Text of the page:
Garden for Nutrition Index
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Beneficial Fungus in Garden Soil


Mycorrhizal Fungus Overview
Endomycorrhizal Fungus for Annuals
Ectomycorrhizal Fungus for Perennials
Plants by Mycorrhizal Type
Complex Relationships
Endomycorrhizal Inoculation
Ectomycorrhizal Inoculation
Cultivation
Fungal Bio-controls
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Mycorrhizal Fungus Overview:

Beneficial mycorrhizal fungi are naturally present and have a mutualistic relationship with many plants. In this mutualistic relationship, carbohydrates are transported down the plant root, where the fungus steals some for their own growth. In return, the fungus frees up nutrients (especially phosphorus) and helps pull them up into the plant. The fungus and the plant need each other to thrive. Beneficial fungus also produce natural antibiotics which help to suppress harmful bacteria.

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Endomycorrhizal Fungus for Annuals:

This fungus is appropriate for most annuals and some perennials. It is present in undisturbed soil as long as it has roots to feed on. It blooms underground and produces spores which are not easily spread by the wind, but are spread by insects, birds, animals, etc.

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Ectomycorrhizal Fungus for Perennials:

Ectomycorrhizal fungus produce mushrooms that spread by wind blown spores. They mostly form relationships with woody or perennial plants.


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Plants by Mycorrhizal Type:

Below are lists of plants grouped by mycorrhizal type. There are many exceptions, which will be discussed afterward.


Mycorrhizae.com

Fungi.com
Bio-organics.com
Oklahoma State
NIFG - fungal relations
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Complex Relationships:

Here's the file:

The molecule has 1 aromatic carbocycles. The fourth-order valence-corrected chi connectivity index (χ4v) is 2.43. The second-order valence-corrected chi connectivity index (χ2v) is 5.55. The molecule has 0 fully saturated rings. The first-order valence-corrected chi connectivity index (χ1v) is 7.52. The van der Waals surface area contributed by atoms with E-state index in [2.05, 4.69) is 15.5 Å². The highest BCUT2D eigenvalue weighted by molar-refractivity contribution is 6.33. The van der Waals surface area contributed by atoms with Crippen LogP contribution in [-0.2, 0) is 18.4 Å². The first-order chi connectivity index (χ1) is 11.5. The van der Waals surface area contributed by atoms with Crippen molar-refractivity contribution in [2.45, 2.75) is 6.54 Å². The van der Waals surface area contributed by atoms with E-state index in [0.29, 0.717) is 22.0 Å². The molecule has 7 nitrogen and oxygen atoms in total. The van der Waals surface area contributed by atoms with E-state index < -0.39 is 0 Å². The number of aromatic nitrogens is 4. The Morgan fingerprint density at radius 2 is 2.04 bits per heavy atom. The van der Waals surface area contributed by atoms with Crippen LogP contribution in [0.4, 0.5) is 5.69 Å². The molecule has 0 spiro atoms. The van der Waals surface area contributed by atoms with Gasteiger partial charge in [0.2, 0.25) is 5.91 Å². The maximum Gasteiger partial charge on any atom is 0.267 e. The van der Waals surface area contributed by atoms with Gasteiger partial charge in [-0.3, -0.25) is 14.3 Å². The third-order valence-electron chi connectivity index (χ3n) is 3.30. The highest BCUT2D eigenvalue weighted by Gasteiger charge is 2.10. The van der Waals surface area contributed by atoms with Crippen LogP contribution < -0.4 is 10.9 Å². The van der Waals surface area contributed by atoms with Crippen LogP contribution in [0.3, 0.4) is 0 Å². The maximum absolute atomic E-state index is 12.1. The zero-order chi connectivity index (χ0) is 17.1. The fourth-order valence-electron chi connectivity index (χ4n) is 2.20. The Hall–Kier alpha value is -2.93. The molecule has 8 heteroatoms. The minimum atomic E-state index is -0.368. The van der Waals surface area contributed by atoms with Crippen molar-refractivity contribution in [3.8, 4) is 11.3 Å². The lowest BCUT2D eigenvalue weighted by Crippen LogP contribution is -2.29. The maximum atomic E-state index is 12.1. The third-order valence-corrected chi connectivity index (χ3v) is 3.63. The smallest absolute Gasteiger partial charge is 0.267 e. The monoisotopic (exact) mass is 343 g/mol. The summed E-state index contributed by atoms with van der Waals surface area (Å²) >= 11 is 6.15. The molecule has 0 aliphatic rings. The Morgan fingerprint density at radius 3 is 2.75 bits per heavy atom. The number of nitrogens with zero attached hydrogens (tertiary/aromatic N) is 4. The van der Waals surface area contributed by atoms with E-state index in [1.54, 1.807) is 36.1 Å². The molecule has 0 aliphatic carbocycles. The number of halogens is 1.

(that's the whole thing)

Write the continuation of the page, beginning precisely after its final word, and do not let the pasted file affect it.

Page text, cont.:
Fungal relationships are very complex. Almost all plants can be endo and ecto if grown next to a proper host plant. ( "Mycorrhizal Symbiosis by Sally E. Smith and David J. Read"). And, plants that are naturally both endo and ectomycorrhizal can tie the two networks together: alder, cherry, willow, cottonwood, aspen, hickory, walnut, plum, schisandra, grape, etc.


PLOS ONE - mycorrhizal network shared across many plants
Nature - Complex Plant Fungus Networks
Willow, Cottonwood, Aspen, Hickory, and Walnut have both ecto and endo
Grapes switch to ectomycorrhizal
Brassica and ectomycorrhizae
Brassica can be mycorrhizal if planted next to a host plant
Lavendar - nursery guild
Improving pasture with Ectomycorrhizae
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Endomycorrhizal Inoculation:

The major disadvantage of commercial fungal inoculant is that these introduced non-native fungus are almost always overwhelmed and replaced by native fungus. These commercial inoculants may not even survive the soil, PH, climate, etc. long enough to be replaced by native fungi. Commercial inoculant is seldom necessary unless soil has been greatly disturbed and undisturbed soil cannot be found. Make your own inoculant instead.


Homemade Arbuscular inoculant from roots
Arbuscular fungus are obligate biotrophic symbionts
Introduced Mycorrhizal persistance
Indigenous mycorrhizae

Crops which encourage the widest range of mycorrhizal fungus: Sorghum - Sorghum bicolor (L.) Moench (C4) and Leek - Allium porrum (L.).

Crops which encourage the highest numbers of mycorrhizal fugus: pea, Lentil, barley, bean.

If you are planning on using local soils to inoculate new plantings with, it might be a good idea to use one of these labs to test the source of your inoculant. And then of course, test your new plantings the next year to make sure everything has transferred over.


Soil Food  Web
Microbes In My Soil
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Ectomycorrhizal Inoculation:

For ectomycorrhizal fungus you can gather safe mushrooms within a reasonable distance of your orchard planting site to inoculate with.


Ectomycorrhizal Submerged Fermentation
Paul Stamets - Mycelium Running
Homemade Ectomycorrhizal Spore Slurry
SunSeed - practical ideas for self made inoculant
Ectomycorrhizal slurry
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Cultivation:


FAO - Making Money by Growing Mushrooms
UN - Mushroom Cultivation
Advanced Cultivation of Mushrooms
Thunderstorms encourage fungal fruiting
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Fungal Bio-Controls:

Trichoderma sp.: A beneficial fungus that can be applied as a bio-control agent.


ATTRA - Trichoderma

Suppress harmful fungus by growing Brassica nigra or B. juncea in rotation.


GCIRC - Fumigation effect of Brassica roots
Kentucky State - Brassica juncea - Pacific Gold
Cornell - incorporation of Brassica
Scientific American - Aspergillus flavus to suppress aflatoxin

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